It’s a good twenty minute walk into the brush before the symphonic whirr of village life fades into a memory. The constant crying, yelling, screaming of children, blehhhing of sheep, bleating of goats, pounding of millet that chase me into the brush are soon swallowed by the equally constant ruffling of leaves, chirping of crickets, fluttering of birds as they chase each other from tree to tree, their silhouetted bodies flashing glimpses of brilliant color with every turn.
And here I am.
Bushes slightly taller than me surround me in an occasional, nonchalant sort of way. Between shrubs the rocky landscape lays bare, pale. I struggle to name a color that precisely encompasses the hue of the reddish pebbles that litter the ground in dark splotches against the otherwise dull landscape. With each glance I decide with certainty red—no, brown—no, mahogany. Or burnt sienna? They are not the only thing in Mali too elusive for English words.
Trees twist their crooked branches towards the hazy sky, bare branches bending unnaturally after years of being chopped for firewood, for fences, for furniture. Evidence of my village is everywhere, yet my thoughts twist in circles as fluid as the crooked footpaths I trace through the brush.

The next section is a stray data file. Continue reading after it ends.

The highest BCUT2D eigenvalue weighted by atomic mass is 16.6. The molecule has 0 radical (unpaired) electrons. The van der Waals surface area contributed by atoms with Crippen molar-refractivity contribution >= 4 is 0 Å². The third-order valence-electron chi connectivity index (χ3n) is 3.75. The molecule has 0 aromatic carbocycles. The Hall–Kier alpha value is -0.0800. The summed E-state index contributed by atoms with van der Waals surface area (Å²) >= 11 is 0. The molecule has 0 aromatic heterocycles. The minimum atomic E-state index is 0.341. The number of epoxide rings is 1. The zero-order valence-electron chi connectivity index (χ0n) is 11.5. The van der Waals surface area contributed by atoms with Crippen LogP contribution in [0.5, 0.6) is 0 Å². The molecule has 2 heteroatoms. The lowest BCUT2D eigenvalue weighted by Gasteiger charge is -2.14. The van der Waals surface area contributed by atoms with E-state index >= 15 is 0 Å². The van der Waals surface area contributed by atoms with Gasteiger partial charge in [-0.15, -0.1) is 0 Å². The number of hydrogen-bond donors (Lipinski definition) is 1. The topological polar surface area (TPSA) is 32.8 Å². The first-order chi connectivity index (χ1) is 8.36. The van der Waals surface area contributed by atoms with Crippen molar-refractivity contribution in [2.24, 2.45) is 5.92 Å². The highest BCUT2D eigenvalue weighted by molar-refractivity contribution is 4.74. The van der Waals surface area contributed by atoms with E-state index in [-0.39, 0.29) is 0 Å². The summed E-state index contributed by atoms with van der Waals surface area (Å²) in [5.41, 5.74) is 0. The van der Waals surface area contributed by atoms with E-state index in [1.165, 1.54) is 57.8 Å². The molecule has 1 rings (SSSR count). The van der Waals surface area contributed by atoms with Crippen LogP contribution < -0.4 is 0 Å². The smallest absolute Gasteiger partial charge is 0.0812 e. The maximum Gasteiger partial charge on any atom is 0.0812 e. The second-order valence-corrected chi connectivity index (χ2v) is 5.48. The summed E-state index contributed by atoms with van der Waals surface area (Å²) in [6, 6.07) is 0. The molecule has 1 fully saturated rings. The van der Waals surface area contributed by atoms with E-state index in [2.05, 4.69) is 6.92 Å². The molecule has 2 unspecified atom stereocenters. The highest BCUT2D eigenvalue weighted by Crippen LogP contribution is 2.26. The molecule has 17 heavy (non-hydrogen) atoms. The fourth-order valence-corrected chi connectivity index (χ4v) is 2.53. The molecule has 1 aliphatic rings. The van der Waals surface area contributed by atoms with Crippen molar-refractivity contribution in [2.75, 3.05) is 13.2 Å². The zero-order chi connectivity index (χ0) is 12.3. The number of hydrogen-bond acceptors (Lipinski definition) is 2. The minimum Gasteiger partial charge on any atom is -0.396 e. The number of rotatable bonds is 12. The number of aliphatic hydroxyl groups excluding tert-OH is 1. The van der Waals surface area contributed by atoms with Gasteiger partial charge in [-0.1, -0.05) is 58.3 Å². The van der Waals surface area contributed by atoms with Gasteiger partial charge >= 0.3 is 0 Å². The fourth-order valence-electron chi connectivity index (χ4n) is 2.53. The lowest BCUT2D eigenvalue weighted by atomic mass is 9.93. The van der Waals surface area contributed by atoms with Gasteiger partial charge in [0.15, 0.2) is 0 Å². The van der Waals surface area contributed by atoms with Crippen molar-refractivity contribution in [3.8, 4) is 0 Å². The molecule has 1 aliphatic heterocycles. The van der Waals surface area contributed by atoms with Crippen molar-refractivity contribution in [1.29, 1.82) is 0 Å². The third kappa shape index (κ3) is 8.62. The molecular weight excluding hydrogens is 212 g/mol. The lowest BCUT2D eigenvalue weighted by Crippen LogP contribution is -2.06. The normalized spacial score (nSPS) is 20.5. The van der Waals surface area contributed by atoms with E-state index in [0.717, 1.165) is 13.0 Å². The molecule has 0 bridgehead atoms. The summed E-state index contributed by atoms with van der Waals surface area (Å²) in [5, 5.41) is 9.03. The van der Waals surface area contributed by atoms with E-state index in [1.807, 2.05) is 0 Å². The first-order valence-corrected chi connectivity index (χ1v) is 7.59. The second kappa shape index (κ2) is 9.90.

And here is my solitude.
I value this time to myself—such an American concept—and the essence of Mali drifts in and out of my reality. My mind takes me so many places, keeping my sanity, or rather taking it away, and I wonder am I ever really here, or anywhere?
My Malian existence is surreal, at best. I live in a world of English thoughts, English books, English music. Adrift in memory or aspiration, I could be anywhere. My thoughts, my culture, my history isolate me from my Malian surroundings.
And yet, my normalcy has morphed into a balancing act of colliding worlds, colliding selves, colliding identities. I do not exist in a vacuum. I am my American self, with my American history, expectations, assumptions, and judgments. And I am my Malian self, a person known by a fake name, a village of people knowing only what I tell them in fumbled Bambara. But I do not lie; Bougourie is me, simplified. Mali shows me the parts of myself that are constant and the parts that are interchangeable.
And just as the consistency of village reality urges my wandering, I am guided back on wagon trodden paths of divots and curves, until I feel familiarity in the distance. I emerge refreshed and assured that regardless of my wanderings, my reflections, my escapes, the tangible existence of my village’s jumbled homes under a washed out sun always awaits.
And here I am.← Becoming Settled The Routine →